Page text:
Published onAugust 2 2019
Wales Farm Safety Partnership urges farming families to keep children safe on Welsh farms this summer.
Over the next few months, the Wales Farm Safety Partnership (WFSP), together with all other Farm Safety Partnerships in the UK, will be urging farming families in Wales to implement practical measures that will help keep children safe on farms. The advice will be relevant to all family members, farm workers, individuals such as vets and trades people as well as members of the public who pass through.
The WFSP, a collaboration of the key agricultural stakeholder organisations in Wales, is working together to raise awareness of farm safety for families this summer in readiness for the light evenings and school holidays. A new publicity and communications campaign will urge farming families to be aware of the dangers and take the necessary steps to identify and safeguard against the potential risks to children.
Earlier this year, WFSP appointed two new ‘farm safety ambassadors’ whose task is to encourage all those connected with agriculture to acknowledge the risks and implement best practice within their own businesses. Part of their role will be to encourage all those involved with farming to tap into the support, guidance and training available. Alun Elidyr, a presenter on S4C’s Ffermio programme and a farmer himself, together with Ceredigion farmer Glyn Davies, through their day to day work and contacts within their own rural communities, are already working with the WFSP partners and farming families throughout Wales urging them to ‘Stop, think and recognise that all farms contain potential hazards, especially for inquisitive children who often don’t realise the dangers.’
Alun Elidyr says that farms are busy working areas, full of serious hazards and although they are first and foremost a working environment, they are also family homes. He says it’s essential that farmers try to separate work from home life by ensuring that children are never left unattended and are always with responsible adults who are free to focus entirely on their safety and not distracted by farm work.
“People often mistakenly believe that farm children understand farm risks, but most of those involved in on-farm incidents are family members and sadly, every year we hear of tragic or life-changing accidents involving children, in Wales and throughout the UK,” says Alun.
“Farms must never become playgrounds so all children need somewhere secure and safe to play that is away from the workplace and the risks associated with any typical farm environment.
“Livestock and farm animals; moving vehicles such as cars, ATVs and tractors; machinery; dangerous substances; stacks of hay, straw and silage, silos and slurry pits, ladders and gates - there are of course many more - but these are just a few very typical working areas which can prove fatal to a young and enquiring mind.
“If your children need to enter your place of work, please remember that adult supervision is essential, and such boundaries become even more important during the school holidays and weekends when children spend longer daylight hours at home and are often tempted to venture outside unescorted and sometimes unnoticed by adults.”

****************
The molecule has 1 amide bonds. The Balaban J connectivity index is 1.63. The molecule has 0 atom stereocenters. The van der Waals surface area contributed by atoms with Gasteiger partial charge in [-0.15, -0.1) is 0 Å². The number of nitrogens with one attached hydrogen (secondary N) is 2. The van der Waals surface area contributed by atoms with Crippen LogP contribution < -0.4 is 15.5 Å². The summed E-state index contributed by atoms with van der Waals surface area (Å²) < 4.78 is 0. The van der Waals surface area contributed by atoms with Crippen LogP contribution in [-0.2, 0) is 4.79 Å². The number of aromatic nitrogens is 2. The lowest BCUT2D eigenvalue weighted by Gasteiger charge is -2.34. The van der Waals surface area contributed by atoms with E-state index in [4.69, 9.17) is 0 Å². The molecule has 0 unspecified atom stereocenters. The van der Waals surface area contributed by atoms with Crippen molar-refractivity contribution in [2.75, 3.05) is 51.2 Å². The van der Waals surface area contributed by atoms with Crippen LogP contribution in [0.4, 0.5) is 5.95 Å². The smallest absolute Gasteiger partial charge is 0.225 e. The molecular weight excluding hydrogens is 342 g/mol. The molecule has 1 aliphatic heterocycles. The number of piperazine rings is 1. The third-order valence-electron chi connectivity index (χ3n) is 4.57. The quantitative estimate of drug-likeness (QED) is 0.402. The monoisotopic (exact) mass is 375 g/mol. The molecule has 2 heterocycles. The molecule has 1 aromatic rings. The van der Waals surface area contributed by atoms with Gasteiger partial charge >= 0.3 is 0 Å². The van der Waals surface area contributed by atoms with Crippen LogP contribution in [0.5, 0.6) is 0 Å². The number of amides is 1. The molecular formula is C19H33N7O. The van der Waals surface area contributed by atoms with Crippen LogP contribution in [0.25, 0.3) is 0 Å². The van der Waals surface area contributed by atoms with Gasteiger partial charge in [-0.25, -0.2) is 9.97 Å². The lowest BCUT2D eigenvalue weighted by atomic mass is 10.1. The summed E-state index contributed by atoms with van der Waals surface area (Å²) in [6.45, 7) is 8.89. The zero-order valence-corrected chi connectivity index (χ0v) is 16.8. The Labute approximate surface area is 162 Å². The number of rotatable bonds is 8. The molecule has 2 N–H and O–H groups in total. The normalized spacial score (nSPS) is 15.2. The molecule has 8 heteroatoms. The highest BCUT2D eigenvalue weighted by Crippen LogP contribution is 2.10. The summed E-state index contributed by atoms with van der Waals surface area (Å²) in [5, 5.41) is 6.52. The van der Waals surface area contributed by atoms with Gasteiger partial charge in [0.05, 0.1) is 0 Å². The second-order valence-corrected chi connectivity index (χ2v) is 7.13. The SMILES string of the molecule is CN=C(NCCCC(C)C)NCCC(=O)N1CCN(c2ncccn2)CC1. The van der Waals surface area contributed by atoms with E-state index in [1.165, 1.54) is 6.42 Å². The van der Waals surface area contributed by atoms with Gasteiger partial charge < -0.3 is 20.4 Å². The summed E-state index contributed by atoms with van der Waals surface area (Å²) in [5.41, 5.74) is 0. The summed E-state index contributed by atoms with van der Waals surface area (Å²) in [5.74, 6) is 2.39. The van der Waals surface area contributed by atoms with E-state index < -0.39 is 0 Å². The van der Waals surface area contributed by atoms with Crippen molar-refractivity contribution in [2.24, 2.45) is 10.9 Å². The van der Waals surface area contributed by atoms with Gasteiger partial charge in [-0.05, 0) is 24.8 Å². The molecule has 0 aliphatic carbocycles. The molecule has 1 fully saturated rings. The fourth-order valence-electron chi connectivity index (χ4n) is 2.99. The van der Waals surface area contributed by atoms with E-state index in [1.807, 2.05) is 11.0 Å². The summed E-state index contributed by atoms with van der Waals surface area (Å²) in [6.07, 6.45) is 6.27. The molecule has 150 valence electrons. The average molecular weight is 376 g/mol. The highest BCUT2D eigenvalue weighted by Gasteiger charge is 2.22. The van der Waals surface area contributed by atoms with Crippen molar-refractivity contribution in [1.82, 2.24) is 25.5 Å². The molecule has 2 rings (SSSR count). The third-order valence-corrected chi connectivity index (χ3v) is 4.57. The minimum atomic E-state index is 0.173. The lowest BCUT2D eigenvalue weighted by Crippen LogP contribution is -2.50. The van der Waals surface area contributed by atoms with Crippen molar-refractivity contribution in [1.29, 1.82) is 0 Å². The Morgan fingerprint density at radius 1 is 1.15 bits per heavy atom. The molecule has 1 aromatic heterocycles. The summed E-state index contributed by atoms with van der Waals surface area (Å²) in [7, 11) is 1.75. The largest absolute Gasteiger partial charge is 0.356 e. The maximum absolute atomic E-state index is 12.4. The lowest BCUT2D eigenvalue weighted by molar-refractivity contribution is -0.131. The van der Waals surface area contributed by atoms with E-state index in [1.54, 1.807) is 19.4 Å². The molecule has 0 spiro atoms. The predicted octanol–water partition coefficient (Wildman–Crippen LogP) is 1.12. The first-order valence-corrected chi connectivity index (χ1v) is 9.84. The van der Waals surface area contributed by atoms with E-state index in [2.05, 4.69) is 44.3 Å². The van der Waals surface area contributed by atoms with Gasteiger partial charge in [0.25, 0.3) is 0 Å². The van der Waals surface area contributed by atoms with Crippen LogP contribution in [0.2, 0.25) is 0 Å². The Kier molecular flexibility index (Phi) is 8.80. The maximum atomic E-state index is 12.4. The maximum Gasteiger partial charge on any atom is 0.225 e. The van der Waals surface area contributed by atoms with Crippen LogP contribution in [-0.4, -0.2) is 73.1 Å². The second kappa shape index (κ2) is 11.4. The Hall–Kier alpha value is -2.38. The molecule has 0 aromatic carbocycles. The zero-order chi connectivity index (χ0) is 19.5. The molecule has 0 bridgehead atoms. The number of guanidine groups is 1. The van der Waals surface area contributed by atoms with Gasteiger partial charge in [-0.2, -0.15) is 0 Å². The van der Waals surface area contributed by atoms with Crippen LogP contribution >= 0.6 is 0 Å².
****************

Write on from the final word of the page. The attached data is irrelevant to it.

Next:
Glyn Davies, who is one of Farming Connect’s approved farm safety mentors, says that the Wales Farm Safety Partnership, which recently set up its own Facebook and Twitter channels, wants all rural organisations to urge every farming family to tap into the wealth of guidance, support, information and training available on farm safety. Find out more by visiting Farming Connect which offers training courses as well as fully-funded confidential one-to-one mentoring on farm safety and EASI, an organisation which offers specialist ATV training courses.
“If we all work together as an industry, spread the word of how essential it is to make sure your farm is safe and that family members each take responsibility for staying within the law and safeguarding children, then we should be able to reduce the number of tragic incidents that happen year after year.”
For further information on making your farm a safe place for children, visit the Health & Safety Executive website.
Top tips for keeping children safe on the farm and keeping the right side of the law:
- Keep children out of the workplace - create a dedicated safe and secure fenced outdoor play area for younger children who must be kept off the farm.
- Ensure children under 16 (including those on work experience or educational visits) are supervised at all times by a responsible adult whose focus is only on them and who is not undertaking farm work at the same time.
- Don’t allow a child under 13 to ride on or drive any agricultural self-propelled machines (such as tractors and ATVs) or use other farm machinery. If you do, you are breaking the law.
- You need a risk assessment if you employ young people under the age of 18. You will need to take full account of their inexperience, immaturity and lack of awareness of relevant risks. If you don’t, you are breaking the law!
- Prevent access to dangerous areas and height.
- Keep children away from machinery and vehicles.
- Keep children at a safe distance from livestock.
- Keep chemicals and tools properly stored, locked away and out of reach.